Thus, the medium 35 is introduced via the supply line 38, the control means 32, which for this purpose comprises a multiple line distribution, to the line 24 and from there to the nozzles 26 and 27. The medium 35 then enters the product via the filters 28 in very finely distributed bubbles, as indicated in FIG. 1 by the flow arrows and the bubbles. This permits intimate, quick and uniform heat transmission from the medium 35 to the product-water mixture contained in the vessel 12. Once the medium 35 has passed the mixture, i.e. left the liquid volume, it flows to the diametrically opposite nozzles 30 and 31 and can be discharged from the vessel 12 through the nozzles 30 and 31 and the line 29. The line 29, therefore, carries the medium through the multiple line distribution 34 to a venting opening 36.

In the position illustrated in FIG. 1, which corresponds to an instantaneous condition of the rotating drum cooker 10, the nozzles 26 and 27 therefore work in an injection mode, while the nozzles 30 and 31 work in a venting mode. This situation is maintained so long as the nozzles 26 and 27 open into the area 33 covered by the product. Once the nozzles 26 and 27 have left that area, they are again switched to the venting mode, in the meantime, the nozzles 30 and 31 have reached the area 33 covered by the product and are switched over from the venting mode to the injection mode, which is effected automatically and under positive control by the multiple line distribution 34 of the control means 32. It is thus possible to convert a granular product, for example the corn grits 42, to the desired cooked state within short time.

Compared with the comparable prior art apparatuses of the kind described at the outset, i.e. of equal size and volume throughput, where the treating times are in the range of 120 to 150 minutes, a reduction of the treating time by 20 to 30% could be achieved. In addition to achieving a reduction in treating time, a perfectly cooked product was obtained already after that short treating time. Further, the charge can be increased by approximately 20% as compared with conventional drum cookers.

FIG. 2 shows a corn grit 42 as it is obtained when the cooking process is conducted for an excessively long time and with insufficient heat exchange.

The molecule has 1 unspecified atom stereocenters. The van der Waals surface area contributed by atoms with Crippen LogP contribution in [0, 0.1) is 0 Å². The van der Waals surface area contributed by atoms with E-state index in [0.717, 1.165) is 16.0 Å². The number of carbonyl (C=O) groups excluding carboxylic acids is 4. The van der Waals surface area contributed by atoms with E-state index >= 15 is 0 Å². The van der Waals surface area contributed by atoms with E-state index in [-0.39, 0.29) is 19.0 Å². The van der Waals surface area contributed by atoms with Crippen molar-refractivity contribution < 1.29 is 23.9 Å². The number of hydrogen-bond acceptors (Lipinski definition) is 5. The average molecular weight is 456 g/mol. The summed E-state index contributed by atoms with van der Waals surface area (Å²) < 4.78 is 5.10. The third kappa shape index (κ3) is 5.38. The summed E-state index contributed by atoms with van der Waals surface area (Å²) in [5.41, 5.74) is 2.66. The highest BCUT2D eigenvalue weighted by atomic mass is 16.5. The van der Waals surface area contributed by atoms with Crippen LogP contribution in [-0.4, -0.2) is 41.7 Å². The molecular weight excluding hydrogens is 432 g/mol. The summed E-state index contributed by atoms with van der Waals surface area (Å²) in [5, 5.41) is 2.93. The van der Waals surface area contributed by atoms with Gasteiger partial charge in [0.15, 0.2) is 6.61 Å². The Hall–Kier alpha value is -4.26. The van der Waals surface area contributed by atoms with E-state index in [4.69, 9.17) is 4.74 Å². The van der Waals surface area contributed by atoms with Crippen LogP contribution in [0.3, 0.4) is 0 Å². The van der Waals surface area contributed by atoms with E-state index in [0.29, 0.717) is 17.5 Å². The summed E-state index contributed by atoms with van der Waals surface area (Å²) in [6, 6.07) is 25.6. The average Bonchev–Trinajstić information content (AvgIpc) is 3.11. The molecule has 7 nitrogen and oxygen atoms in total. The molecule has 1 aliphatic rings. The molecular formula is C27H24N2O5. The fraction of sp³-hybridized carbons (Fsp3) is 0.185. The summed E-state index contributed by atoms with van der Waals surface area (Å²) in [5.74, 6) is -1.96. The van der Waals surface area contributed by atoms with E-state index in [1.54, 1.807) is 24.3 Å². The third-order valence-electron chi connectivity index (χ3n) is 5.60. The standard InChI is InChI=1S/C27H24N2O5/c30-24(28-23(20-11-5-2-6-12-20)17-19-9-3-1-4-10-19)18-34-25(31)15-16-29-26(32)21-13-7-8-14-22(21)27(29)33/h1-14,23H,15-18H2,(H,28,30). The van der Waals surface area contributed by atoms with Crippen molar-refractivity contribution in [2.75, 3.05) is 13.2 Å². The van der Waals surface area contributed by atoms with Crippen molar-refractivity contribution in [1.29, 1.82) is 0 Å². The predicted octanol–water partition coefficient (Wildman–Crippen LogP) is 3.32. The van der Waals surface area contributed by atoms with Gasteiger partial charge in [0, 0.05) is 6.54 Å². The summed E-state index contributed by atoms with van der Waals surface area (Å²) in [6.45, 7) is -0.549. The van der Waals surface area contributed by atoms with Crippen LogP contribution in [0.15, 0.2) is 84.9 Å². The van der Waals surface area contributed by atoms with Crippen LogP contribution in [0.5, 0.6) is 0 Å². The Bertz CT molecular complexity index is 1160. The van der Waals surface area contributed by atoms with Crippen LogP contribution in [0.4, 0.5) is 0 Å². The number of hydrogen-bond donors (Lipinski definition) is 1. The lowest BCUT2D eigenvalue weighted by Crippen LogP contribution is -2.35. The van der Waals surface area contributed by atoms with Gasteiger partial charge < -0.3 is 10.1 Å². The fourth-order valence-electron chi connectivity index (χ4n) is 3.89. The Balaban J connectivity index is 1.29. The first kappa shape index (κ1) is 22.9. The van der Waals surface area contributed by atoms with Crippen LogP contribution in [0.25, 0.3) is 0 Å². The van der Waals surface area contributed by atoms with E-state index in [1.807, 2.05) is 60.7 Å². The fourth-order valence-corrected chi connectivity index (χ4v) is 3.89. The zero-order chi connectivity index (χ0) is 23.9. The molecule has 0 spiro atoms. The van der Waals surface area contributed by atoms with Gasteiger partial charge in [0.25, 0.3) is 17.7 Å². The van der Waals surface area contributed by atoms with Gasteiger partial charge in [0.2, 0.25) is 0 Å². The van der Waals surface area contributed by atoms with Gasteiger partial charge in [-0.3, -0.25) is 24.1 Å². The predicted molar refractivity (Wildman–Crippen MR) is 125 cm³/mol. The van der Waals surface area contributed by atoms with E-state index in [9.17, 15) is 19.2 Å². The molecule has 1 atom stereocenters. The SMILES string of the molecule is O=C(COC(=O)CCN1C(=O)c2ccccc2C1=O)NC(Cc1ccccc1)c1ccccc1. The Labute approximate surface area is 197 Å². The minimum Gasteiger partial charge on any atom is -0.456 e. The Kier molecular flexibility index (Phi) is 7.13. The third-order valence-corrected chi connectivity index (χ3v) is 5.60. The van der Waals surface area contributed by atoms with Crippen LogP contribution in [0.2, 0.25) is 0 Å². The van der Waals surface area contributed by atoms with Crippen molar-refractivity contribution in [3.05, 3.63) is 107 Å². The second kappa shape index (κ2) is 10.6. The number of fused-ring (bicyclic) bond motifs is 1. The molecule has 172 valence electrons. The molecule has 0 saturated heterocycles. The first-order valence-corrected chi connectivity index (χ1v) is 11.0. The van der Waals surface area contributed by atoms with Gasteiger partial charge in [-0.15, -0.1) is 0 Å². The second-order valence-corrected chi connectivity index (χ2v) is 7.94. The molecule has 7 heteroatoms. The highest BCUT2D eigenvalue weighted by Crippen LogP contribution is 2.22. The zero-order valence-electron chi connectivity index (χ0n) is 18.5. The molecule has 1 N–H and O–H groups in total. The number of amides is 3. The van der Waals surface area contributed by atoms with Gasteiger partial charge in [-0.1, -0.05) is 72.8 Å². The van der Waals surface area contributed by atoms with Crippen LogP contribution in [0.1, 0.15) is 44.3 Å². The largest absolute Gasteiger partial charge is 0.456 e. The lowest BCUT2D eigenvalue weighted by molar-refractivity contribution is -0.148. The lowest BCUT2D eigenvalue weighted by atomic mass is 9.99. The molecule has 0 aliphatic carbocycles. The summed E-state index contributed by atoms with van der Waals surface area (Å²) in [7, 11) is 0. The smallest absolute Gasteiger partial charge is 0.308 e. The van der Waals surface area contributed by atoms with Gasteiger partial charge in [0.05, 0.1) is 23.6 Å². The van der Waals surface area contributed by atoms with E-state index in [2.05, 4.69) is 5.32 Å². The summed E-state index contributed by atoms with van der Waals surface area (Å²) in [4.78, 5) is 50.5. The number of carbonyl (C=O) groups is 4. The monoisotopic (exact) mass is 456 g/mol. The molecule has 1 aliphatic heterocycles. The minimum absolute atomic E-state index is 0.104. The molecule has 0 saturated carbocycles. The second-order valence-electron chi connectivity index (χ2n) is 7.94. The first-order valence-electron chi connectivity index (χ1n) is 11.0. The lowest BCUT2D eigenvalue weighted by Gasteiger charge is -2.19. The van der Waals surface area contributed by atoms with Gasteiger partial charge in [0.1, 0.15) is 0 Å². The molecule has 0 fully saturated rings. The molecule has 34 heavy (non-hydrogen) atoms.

The resulting grit exhibits outer areas 46, where the starch has already gelantized due to the long treating time, i.e. where a sticky outer layer has been produced.

The inner core has not yet been cooked at all, i.e. there still exists the so-called white spot 44.

If such a grit 42 is then subjected to further treatment, i.e. pressed between rollers, the flake 48 obtained, as illustrated in FIG. 3, contains areas 50 that are still uncooked. When such a flake is then roasted to obtain the desired cornflake, one obtains the cornflake 56 as illustrated in FIG. 5, which exhibits in the incompletely cooked areas a surface 55 with a baked structure similar to puff pastry. The cornflake 56 shows an undesirable pale discoloring in these areas.

The desired blisters 58 are produced in small numbers only.

With the aid of the drum cooker 10 equipped according to the invention, it is now possible to produce a corn grit that is cooked thoroughly, much more uniformly and more quickly so that it exhibits neither any sticky outer areas 46, nor a white spot 44 in its inner core, such a uniformly treated corn grit is then further proceed, a cornflake 52, as illustrated in FIG. 4, is obtained after the roasting process which exhibits fine, small blisters 54 uniformly distribution over its surface.

For the sake of clarity, the lid and also the additional supply lines, for example for introducing syrup or cleaning water or the like, have been omitted in FIG. 1; these lines can be suitably guided along the outside of the vessel.